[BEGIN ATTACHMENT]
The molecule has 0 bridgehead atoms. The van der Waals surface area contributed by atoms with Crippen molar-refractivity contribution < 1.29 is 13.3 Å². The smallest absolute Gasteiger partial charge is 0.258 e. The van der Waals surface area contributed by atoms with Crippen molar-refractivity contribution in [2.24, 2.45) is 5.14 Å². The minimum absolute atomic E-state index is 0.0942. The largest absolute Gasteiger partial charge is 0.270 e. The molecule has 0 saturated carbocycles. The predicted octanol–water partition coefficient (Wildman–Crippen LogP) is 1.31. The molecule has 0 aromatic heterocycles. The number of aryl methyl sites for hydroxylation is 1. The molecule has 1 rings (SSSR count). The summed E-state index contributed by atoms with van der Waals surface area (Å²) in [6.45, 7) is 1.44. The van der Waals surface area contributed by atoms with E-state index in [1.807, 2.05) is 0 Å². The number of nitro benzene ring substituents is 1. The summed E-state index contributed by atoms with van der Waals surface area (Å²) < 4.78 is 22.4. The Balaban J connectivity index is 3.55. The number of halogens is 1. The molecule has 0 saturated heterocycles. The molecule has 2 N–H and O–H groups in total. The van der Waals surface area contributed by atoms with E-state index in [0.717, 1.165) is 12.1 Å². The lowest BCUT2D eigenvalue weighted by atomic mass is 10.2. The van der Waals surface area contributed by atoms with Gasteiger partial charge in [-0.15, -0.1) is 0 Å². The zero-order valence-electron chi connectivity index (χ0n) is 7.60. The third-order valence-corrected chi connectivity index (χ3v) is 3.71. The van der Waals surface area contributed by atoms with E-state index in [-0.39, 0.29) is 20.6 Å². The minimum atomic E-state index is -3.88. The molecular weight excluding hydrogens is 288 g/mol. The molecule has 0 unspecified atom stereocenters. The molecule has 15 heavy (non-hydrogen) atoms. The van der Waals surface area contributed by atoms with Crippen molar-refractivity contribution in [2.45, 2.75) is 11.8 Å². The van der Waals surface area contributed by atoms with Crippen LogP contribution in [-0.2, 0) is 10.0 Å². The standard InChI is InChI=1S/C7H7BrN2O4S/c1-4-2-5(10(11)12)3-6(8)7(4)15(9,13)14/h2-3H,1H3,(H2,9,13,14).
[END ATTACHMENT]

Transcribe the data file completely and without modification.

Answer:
The molecule has 0 bridgehead atoms. The van der Waals surface area contributed by atoms with Crippen molar-refractivity contribution < 1.29 is 13.3 Å². The smallest absolute Gasteiger partial charge is 0.258 e. The van der Waals surface area contributed by atoms with Crippen molar-refractivity contribution in [2.24, 2.45) is 5.14 Å². The minimum absolute atomic E-state index is 0.0942. The largest absolute Gasteiger partial charge is 0.270 e. The molecule has 0 saturated carbocycles. The predicted octanol–water partition coefficient (Wildman–Crippen LogP) is 1.31. The molecule has 0 aromatic heterocycles. The number of aryl methyl sites for hydroxylation is 1. The molecule has 1 rings (SSSR count). The summed E-state index contributed by atoms with van der Waals surface area (Å²) in [6.45, 7) is 1.44. The van der Waals surface area contributed by atoms with E-state index in [1.807, 2.05) is 0 Å². The number of nitro benzene ring substituents is 1. The summed E-state index contributed by atoms with van der Waals surface area (Å²) < 4.78 is 22.4. The Balaban J connectivity index is 3.55. The number of halogens is 1. The molecule has 0 saturated heterocycles. The molecule has 2 N–H and O–H groups in total. The van der Waals surface area contributed by atoms with E-state index in [0.717, 1.165) is 12.1 Å². The lowest BCUT2D eigenvalue weighted by atomic mass is 10.2. The van der Waals surface area contributed by atoms with Gasteiger partial charge in [-0.15, -0.1) is 0 Å². The zero-order valence-electron chi connectivity index (χ0n) is 7.60. The third-order valence-corrected chi connectivity index (χ3v) is 3.71. The van der Waals surface area contributed by atoms with E-state index in [-0.39, 0.29) is 20.6 Å². The minimum atomic E-state index is -3.88. The molecular weight excluding hydrogens is 288 g/mol. The molecule has 0 unspecified atom stereocenters. The molecule has 15 heavy (non-hydrogen) atoms. The van der Waals surface area contributed by atoms with Crippen molar-refractivity contribution in [2.45, 2.75) is 11.8 Å². The van der Waals surface area contributed by atoms with Crippen LogP contribution in [-0.2, 0) is 10.0 Å². The standard InChI is InChI=1S/C7H7BrN2O4S/c1-4-2-5(10(11)12)3-6(8)7(4)15(9,13)14/h2-3H,1H3,(H2,9,13,14).